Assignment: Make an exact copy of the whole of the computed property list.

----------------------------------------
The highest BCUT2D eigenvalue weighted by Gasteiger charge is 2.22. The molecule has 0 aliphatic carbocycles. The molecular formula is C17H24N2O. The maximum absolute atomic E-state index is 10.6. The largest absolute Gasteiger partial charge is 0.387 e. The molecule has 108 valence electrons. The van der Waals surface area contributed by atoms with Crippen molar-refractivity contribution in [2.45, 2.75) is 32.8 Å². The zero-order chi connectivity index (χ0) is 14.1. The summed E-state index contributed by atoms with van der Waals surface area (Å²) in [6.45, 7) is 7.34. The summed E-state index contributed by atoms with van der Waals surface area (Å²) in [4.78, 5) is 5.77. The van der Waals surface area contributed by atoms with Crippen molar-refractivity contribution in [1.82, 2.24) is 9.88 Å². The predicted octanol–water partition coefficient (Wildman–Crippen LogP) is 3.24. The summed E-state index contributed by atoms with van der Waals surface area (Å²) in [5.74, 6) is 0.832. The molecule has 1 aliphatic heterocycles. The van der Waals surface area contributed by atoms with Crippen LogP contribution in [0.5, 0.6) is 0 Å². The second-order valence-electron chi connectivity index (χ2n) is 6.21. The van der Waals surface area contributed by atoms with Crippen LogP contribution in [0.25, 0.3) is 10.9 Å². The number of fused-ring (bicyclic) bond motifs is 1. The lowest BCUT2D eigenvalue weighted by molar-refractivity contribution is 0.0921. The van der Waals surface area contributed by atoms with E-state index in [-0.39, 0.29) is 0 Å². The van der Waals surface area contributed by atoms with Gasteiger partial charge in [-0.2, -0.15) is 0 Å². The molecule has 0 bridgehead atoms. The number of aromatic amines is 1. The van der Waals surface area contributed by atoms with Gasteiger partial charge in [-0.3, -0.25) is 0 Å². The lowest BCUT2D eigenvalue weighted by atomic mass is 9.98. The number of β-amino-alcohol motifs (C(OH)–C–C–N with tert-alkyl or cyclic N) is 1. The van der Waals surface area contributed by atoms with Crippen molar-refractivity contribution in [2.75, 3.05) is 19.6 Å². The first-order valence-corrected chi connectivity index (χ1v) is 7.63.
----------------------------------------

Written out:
The highest BCUT2D eigenvalue weighted by Gasteiger charge is 2.22. The molecule has 0 aliphatic carbocycles. The molecular formula is C17H24N2O. The maximum absolute atomic E-state index is 10.6. The largest absolute Gasteiger partial charge is 0.387 e. The molecule has 108 valence electrons. The van der Waals surface area contributed by atoms with Crippen molar-refractivity contribution in [2.45, 2.75) is 32.8 Å². The zero-order chi connectivity index (χ0) is 14.1. The summed E-state index contributed by atoms with van der Waals surface area (Å²) in [6.45, 7) is 7.34. The summed E-state index contributed by atoms with van der Waals surface area (Å²) in [4.78, 5) is 5.77. The van der Waals surface area contributed by atoms with Crippen molar-refractivity contribution in [1.82, 2.24) is 9.88 Å². The predicted octanol–water partition coefficient (Wildman–Crippen LogP) is 3.24. The summed E-state index contributed by atoms with van der Waals surface area (Å²) in [5.74, 6) is 0.832. The molecule has 1 aliphatic heterocycles. The van der Waals surface area contributed by atoms with Crippen LogP contribution in [0.5, 0.6) is 0 Å². The second-order valence-electron chi connectivity index (χ2n) is 6.21. The van der Waals surface area contributed by atoms with Crippen LogP contribution in [0.25, 0.3) is 10.9 Å². The number of fused-ring (bicyclic) bond motifs is 1. The lowest BCUT2D eigenvalue weighted by molar-refractivity contribution is 0.0921. The van der Waals surface area contributed by atoms with E-state index in [-0.39, 0.29) is 0 Å². The van der Waals surface area contributed by atoms with Gasteiger partial charge in [-0.2, -0.15) is 0 Å². The molecule has 0 bridgehead atoms. The number of aromatic amines is 1. The van der Waals surface area contributed by atoms with Gasteiger partial charge in [-0.3, -0.25) is 0 Å². The lowest BCUT2D eigenvalue weighted by atomic mass is 9.98. The number of β-amino-alcohol motifs (C(OH)–C–C–N with tert-alkyl or cyclic N) is 1. The van der Waals surface area contributed by atoms with Crippen molar-refractivity contribution in [2.75, 3.05) is 19.6 Å². The first-order valence-corrected chi connectivity index (χ1v) is 7.63.